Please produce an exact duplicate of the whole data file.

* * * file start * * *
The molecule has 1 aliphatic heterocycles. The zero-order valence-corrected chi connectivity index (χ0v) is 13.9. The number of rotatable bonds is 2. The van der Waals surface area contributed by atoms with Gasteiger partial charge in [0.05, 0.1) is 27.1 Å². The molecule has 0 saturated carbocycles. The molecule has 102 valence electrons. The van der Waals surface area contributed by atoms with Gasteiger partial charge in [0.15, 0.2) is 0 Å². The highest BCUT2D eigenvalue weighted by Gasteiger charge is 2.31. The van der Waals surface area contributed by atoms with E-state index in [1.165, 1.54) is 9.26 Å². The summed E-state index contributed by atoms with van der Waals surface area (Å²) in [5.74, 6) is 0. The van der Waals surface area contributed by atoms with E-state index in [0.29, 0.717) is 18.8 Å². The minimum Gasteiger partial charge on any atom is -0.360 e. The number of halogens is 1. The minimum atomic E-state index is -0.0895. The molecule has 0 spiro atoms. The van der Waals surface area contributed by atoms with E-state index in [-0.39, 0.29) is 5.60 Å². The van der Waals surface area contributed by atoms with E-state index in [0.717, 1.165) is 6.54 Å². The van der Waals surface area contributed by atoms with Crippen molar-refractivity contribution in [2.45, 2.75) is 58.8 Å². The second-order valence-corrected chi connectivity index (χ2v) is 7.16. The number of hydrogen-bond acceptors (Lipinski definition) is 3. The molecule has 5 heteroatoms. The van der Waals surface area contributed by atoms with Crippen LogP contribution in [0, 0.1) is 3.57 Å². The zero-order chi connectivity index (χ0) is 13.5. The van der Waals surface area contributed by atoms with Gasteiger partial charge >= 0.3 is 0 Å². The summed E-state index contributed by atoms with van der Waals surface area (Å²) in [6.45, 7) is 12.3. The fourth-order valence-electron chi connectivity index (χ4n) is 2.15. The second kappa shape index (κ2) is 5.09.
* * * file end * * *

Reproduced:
The molecule has 1 aliphatic heterocycles. The zero-order valence-corrected chi connectivity index (χ0v) is 13.9. The number of rotatable bonds is 2. The van der Waals surface area contributed by atoms with Gasteiger partial charge in [0.05, 0.1) is 27.1 Å². The molecule has 0 saturated carbocycles. The molecule has 102 valence electrons. The van der Waals surface area contributed by atoms with Gasteiger partial charge in [0.15, 0.2) is 0 Å². The highest BCUT2D eigenvalue weighted by Gasteiger charge is 2.31. The van der Waals surface area contributed by atoms with E-state index in [1.165, 1.54) is 9.26 Å². The summed E-state index contributed by atoms with van der Waals surface area (Å²) in [5.74, 6) is 0. The van der Waals surface area contributed by atoms with E-state index in [0.29, 0.717) is 18.8 Å². The minimum Gasteiger partial charge on any atom is -0.360 e. The number of halogens is 1. The minimum atomic E-state index is -0.0895. The molecule has 0 spiro atoms. The van der Waals surface area contributed by atoms with E-state index in [-0.39, 0.29) is 5.60 Å². The van der Waals surface area contributed by atoms with E-state index in [0.717, 1.165) is 6.54 Å². The van der Waals surface area contributed by atoms with Crippen molar-refractivity contribution in [2.45, 2.75) is 58.8 Å². The second-order valence-corrected chi connectivity index (χ2v) is 7.16. The number of hydrogen-bond acceptors (Lipinski definition) is 3. The molecule has 5 heteroatoms. The van der Waals surface area contributed by atoms with Crippen LogP contribution in [0, 0.1) is 3.57 Å². The zero-order chi connectivity index (χ0) is 13.5. The van der Waals surface area contributed by atoms with Gasteiger partial charge >= 0.3 is 0 Å². The summed E-state index contributed by atoms with van der Waals surface area (Å²) in [6.45, 7) is 12.3. The fourth-order valence-electron chi connectivity index (χ4n) is 2.15. The second kappa shape index (κ2) is 5.09.